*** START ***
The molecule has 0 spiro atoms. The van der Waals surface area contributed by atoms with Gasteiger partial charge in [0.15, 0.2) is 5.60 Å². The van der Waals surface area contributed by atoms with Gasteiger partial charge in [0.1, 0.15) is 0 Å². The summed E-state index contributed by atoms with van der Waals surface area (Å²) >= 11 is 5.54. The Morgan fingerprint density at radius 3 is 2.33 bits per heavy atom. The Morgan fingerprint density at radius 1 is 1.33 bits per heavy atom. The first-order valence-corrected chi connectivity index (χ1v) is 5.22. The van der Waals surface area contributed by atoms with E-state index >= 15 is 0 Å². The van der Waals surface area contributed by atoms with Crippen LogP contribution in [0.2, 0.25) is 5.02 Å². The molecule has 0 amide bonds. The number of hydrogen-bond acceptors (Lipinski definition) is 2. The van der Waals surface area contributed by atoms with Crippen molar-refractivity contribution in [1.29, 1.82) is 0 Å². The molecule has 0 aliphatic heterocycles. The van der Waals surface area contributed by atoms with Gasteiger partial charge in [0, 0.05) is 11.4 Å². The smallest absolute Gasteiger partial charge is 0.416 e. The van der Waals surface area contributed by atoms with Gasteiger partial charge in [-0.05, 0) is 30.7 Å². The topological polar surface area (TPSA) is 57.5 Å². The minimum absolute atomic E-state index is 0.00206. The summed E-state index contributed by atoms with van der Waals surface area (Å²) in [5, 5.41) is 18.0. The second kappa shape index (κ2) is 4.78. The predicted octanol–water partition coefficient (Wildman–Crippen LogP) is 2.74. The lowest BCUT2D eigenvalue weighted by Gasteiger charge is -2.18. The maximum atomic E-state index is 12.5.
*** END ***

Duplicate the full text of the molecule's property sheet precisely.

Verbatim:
The molecule has 0 spiro atoms. The van der Waals surface area contributed by atoms with Gasteiger partial charge in [0.15, 0.2) is 5.60 Å². The van der Waals surface area contributed by atoms with Gasteiger partial charge in [0.1, 0.15) is 0 Å². The summed E-state index contributed by atoms with van der Waals surface area (Å²) >= 11 is 5.54. The Morgan fingerprint density at radius 3 is 2.33 bits per heavy atom. The Morgan fingerprint density at radius 1 is 1.33 bits per heavy atom. The first-order valence-corrected chi connectivity index (χ1v) is 5.22. The van der Waals surface area contributed by atoms with E-state index >= 15 is 0 Å². The van der Waals surface area contributed by atoms with Crippen LogP contribution in [0.2, 0.25) is 5.02 Å². The molecule has 0 amide bonds. The number of hydrogen-bond acceptors (Lipinski definition) is 2. The van der Waals surface area contributed by atoms with Crippen molar-refractivity contribution in [1.29, 1.82) is 0 Å². The molecule has 0 aliphatic heterocycles. The van der Waals surface area contributed by atoms with Gasteiger partial charge in [0, 0.05) is 11.4 Å². The smallest absolute Gasteiger partial charge is 0.416 e. The van der Waals surface area contributed by atoms with Gasteiger partial charge in [-0.05, 0) is 30.7 Å². The topological polar surface area (TPSA) is 57.5 Å². The minimum absolute atomic E-state index is 0.00206. The summed E-state index contributed by atoms with van der Waals surface area (Å²) in [5, 5.41) is 18.0. The second kappa shape index (κ2) is 4.78. The predicted octanol–water partition coefficient (Wildman–Crippen LogP) is 2.74. The lowest BCUT2D eigenvalue weighted by Gasteiger charge is -2.18. The maximum atomic E-state index is 12.5.